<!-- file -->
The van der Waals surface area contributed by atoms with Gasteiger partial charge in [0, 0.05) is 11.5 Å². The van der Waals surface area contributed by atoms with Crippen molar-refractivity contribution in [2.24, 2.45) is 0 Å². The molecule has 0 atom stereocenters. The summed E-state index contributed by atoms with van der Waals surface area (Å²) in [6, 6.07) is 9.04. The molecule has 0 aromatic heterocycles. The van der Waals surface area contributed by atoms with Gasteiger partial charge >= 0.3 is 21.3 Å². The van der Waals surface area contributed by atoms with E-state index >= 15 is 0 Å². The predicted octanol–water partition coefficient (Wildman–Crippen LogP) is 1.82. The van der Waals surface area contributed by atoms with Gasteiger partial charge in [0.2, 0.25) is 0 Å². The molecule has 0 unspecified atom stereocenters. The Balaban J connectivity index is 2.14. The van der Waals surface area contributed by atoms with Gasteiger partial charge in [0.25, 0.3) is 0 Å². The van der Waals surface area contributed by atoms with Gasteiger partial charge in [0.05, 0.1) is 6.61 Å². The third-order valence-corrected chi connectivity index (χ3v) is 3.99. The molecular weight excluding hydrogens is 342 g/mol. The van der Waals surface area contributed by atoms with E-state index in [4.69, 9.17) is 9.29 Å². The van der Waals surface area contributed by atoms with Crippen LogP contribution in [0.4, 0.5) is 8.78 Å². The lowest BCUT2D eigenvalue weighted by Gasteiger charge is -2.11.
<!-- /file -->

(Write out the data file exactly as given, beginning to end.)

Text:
The van der Waals surface area contributed by atoms with Gasteiger partial charge in [0, 0.05) is 11.5 Å². The van der Waals surface area contributed by atoms with Crippen molar-refractivity contribution in [2.24, 2.45) is 0 Å². The molecule has 0 atom stereocenters. The summed E-state index contributed by atoms with van der Waals surface area (Å²) in [6, 6.07) is 9.04. The molecule has 0 aromatic heterocycles. The van der Waals surface area contributed by atoms with Gasteiger partial charge >= 0.3 is 21.3 Å². The van der Waals surface area contributed by atoms with E-state index >= 15 is 0 Å². The predicted octanol–water partition coefficient (Wildman–Crippen LogP) is 1.82. The van der Waals surface area contributed by atoms with Gasteiger partial charge in [0.2, 0.25) is 0 Å². The molecule has 0 unspecified atom stereocenters. The Balaban J connectivity index is 2.14. The van der Waals surface area contributed by atoms with Gasteiger partial charge in [0.25, 0.3) is 0 Å². The van der Waals surface area contributed by atoms with Gasteiger partial charge in [0.05, 0.1) is 6.61 Å². The third-order valence-corrected chi connectivity index (χ3v) is 3.99. The molecular weight excluding hydrogens is 342 g/mol. The van der Waals surface area contributed by atoms with E-state index in [4.69, 9.17) is 9.29 Å². The van der Waals surface area contributed by atoms with Crippen LogP contribution in [0.4, 0.5) is 8.78 Å². The lowest BCUT2D eigenvalue weighted by Gasteiger charge is -2.11.